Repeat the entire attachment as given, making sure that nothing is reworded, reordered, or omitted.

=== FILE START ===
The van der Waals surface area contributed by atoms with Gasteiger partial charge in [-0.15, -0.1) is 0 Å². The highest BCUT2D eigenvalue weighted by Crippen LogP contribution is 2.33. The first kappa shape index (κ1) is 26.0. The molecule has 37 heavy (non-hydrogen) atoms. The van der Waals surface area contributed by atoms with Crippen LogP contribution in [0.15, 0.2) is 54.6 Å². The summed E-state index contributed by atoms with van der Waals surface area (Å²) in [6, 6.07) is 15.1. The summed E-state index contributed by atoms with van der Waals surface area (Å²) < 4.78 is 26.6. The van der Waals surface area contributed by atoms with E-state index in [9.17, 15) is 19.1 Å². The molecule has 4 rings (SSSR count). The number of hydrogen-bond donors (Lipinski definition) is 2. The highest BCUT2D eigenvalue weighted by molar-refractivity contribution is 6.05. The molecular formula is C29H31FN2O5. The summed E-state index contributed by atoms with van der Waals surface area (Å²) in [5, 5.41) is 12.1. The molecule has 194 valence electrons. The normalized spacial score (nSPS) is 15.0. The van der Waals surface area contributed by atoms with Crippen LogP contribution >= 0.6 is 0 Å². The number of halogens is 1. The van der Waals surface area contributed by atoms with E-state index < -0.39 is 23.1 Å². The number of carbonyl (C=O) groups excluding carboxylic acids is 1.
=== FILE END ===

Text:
The van der Waals surface area contributed by atoms with Gasteiger partial charge in [-0.15, -0.1) is 0 Å². The highest BCUT2D eigenvalue weighted by Crippen LogP contribution is 2.33. The first kappa shape index (κ1) is 26.0. The molecule has 37 heavy (non-hydrogen) atoms. The van der Waals surface area contributed by atoms with Crippen LogP contribution in [0.15, 0.2) is 54.6 Å². The summed E-state index contributed by atoms with van der Waals surface area (Å²) in [6, 6.07) is 15.1. The summed E-state index contributed by atoms with van der Waals surface area (Å²) < 4.78 is 26.6. The van der Waals surface area contributed by atoms with E-state index in [9.17, 15) is 19.1 Å². The molecule has 4 rings (SSSR count). The number of hydrogen-bond donors (Lipinski definition) is 2. The highest BCUT2D eigenvalue weighted by molar-refractivity contribution is 6.05. The molecular formula is C29H31FN2O5. The summed E-state index contributed by atoms with van der Waals surface area (Å²) in [5, 5.41) is 12.1. The molecule has 194 valence electrons. The normalized spacial score (nSPS) is 15.0. The van der Waals surface area contributed by atoms with Crippen LogP contribution >= 0.6 is 0 Å². The number of halogens is 1. The van der Waals surface area contributed by atoms with E-state index < -0.39 is 23.1 Å². The number of carbonyl (C=O) groups excluding carboxylic acids is 1.